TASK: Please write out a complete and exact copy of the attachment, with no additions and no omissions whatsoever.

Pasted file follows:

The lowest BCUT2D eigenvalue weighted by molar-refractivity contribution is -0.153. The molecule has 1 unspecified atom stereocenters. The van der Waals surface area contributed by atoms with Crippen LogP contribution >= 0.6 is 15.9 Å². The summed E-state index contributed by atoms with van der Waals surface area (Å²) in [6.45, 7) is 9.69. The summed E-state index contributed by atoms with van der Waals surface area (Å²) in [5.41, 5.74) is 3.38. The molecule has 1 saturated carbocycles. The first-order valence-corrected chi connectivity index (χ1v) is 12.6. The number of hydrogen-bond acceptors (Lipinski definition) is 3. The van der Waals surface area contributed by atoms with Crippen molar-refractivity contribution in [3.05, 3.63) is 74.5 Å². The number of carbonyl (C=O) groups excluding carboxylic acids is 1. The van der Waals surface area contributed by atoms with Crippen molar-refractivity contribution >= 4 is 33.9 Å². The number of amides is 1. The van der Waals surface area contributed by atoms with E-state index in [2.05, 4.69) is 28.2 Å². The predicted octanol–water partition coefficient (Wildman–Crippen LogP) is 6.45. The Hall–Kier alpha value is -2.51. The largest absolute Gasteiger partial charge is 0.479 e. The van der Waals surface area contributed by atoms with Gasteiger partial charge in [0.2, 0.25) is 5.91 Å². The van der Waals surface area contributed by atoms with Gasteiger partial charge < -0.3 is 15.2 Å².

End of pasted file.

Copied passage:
The lowest BCUT2D eigenvalue weighted by molar-refractivity contribution is -0.153. The molecule has 1 unspecified atom stereocenters. The van der Waals surface area contributed by atoms with Crippen LogP contribution >= 0.6 is 15.9 Å². The summed E-state index contributed by atoms with van der Waals surface area (Å²) in [6.45, 7) is 9.69. The summed E-state index contributed by atoms with van der Waals surface area (Å²) in [5.41, 5.74) is 3.38. The molecule has 1 saturated carbocycles. The first-order valence-corrected chi connectivity index (χ1v) is 12.6. The number of hydrogen-bond acceptors (Lipinski definition) is 3. The van der Waals surface area contributed by atoms with Crippen molar-refractivity contribution in [3.05, 3.63) is 74.5 Å². The number of carbonyl (C=O) groups excluding carboxylic acids is 1. The van der Waals surface area contributed by atoms with Crippen molar-refractivity contribution >= 4 is 33.9 Å². The number of amides is 1. The van der Waals surface area contributed by atoms with E-state index in [2.05, 4.69) is 28.2 Å². The predicted octanol–water partition coefficient (Wildman–Crippen LogP) is 6.45. The Hall–Kier alpha value is -2.51. The largest absolute Gasteiger partial charge is 0.479 e. The van der Waals surface area contributed by atoms with Gasteiger partial charge in [0.2, 0.25) is 5.91 Å². The van der Waals surface area contributed by atoms with Gasteiger partial charge < -0.3 is 15.2 Å².